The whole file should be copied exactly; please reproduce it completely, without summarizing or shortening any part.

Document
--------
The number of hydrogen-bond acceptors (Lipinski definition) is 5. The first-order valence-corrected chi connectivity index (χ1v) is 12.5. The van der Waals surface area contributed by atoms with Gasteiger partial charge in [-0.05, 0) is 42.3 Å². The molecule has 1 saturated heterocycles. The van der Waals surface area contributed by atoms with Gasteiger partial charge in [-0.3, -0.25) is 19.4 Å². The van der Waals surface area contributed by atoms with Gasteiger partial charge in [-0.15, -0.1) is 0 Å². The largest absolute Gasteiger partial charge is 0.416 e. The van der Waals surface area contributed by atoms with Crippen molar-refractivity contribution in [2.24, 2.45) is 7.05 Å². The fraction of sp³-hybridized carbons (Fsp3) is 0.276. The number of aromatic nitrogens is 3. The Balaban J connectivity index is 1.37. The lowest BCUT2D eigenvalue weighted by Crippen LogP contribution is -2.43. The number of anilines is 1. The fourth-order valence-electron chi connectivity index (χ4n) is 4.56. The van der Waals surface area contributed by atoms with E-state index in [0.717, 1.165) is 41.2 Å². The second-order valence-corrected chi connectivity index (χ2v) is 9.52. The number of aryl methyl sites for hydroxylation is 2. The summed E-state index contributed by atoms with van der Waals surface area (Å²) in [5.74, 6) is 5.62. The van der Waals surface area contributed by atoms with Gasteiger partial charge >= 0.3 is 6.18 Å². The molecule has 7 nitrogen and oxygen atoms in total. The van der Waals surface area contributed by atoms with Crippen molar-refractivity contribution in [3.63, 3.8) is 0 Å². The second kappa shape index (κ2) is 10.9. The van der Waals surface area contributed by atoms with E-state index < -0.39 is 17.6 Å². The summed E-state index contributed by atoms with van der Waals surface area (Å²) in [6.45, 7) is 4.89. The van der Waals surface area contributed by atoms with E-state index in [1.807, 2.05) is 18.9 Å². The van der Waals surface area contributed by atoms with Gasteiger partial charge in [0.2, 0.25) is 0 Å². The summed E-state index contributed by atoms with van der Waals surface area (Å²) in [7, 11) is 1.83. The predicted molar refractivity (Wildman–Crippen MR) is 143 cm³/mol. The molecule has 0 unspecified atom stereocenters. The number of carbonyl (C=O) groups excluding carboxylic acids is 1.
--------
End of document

The number of hydrogen-bond acceptors (Lipinski definition) is 5. The first-order valence-corrected chi connectivity index (χ1v) is 12.5. The van der Waals surface area contributed by atoms with Gasteiger partial charge in [-0.05, 0) is 42.3 Å². The molecule has 1 saturated heterocycles. The van der Waals surface area contributed by atoms with Gasteiger partial charge in [-0.3, -0.25) is 19.4 Å². The van der Waals surface area contributed by atoms with Gasteiger partial charge in [-0.15, -0.1) is 0 Å². The largest absolute Gasteiger partial charge is 0.416 e. The van der Waals surface area contributed by atoms with Crippen molar-refractivity contribution in [2.24, 2.45) is 7.05 Å². The fraction of sp³-hybridized carbons (Fsp3) is 0.276. The number of aromatic nitrogens is 3. The Balaban J connectivity index is 1.37. The lowest BCUT2D eigenvalue weighted by Crippen LogP contribution is -2.43. The number of anilines is 1. The fourth-order valence-electron chi connectivity index (χ4n) is 4.56. The van der Waals surface area contributed by atoms with E-state index in [0.717, 1.165) is 41.2 Å². The second-order valence-corrected chi connectivity index (χ2v) is 9.52. The number of aryl methyl sites for hydroxylation is 2. The summed E-state index contributed by atoms with van der Waals surface area (Å²) in [5.74, 6) is 5.62. The van der Waals surface area contributed by atoms with Gasteiger partial charge >= 0.3 is 6.18 Å². The molecule has 7 nitrogen and oxygen atoms in total. The van der Waals surface area contributed by atoms with Crippen molar-refractivity contribution in [3.63, 3.8) is 0 Å². The second kappa shape index (κ2) is 10.9. The van der Waals surface area contributed by atoms with E-state index < -0.39 is 17.6 Å². The summed E-state index contributed by atoms with van der Waals surface area (Å²) in [6.45, 7) is 4.89. The van der Waals surface area contributed by atoms with E-state index in [1.807, 2.05) is 18.9 Å². The van der Waals surface area contributed by atoms with Gasteiger partial charge in [0.2, 0.25) is 0 Å². The summed E-state index contributed by atoms with van der Waals surface area (Å²) in [7, 11) is 1.83. The predicted molar refractivity (Wildman–Crippen MR) is 143 cm³/mol. The molecule has 0 unspecified atom stereocenters. The number of carbonyl (C=O) groups excluding carboxylic acids is 1.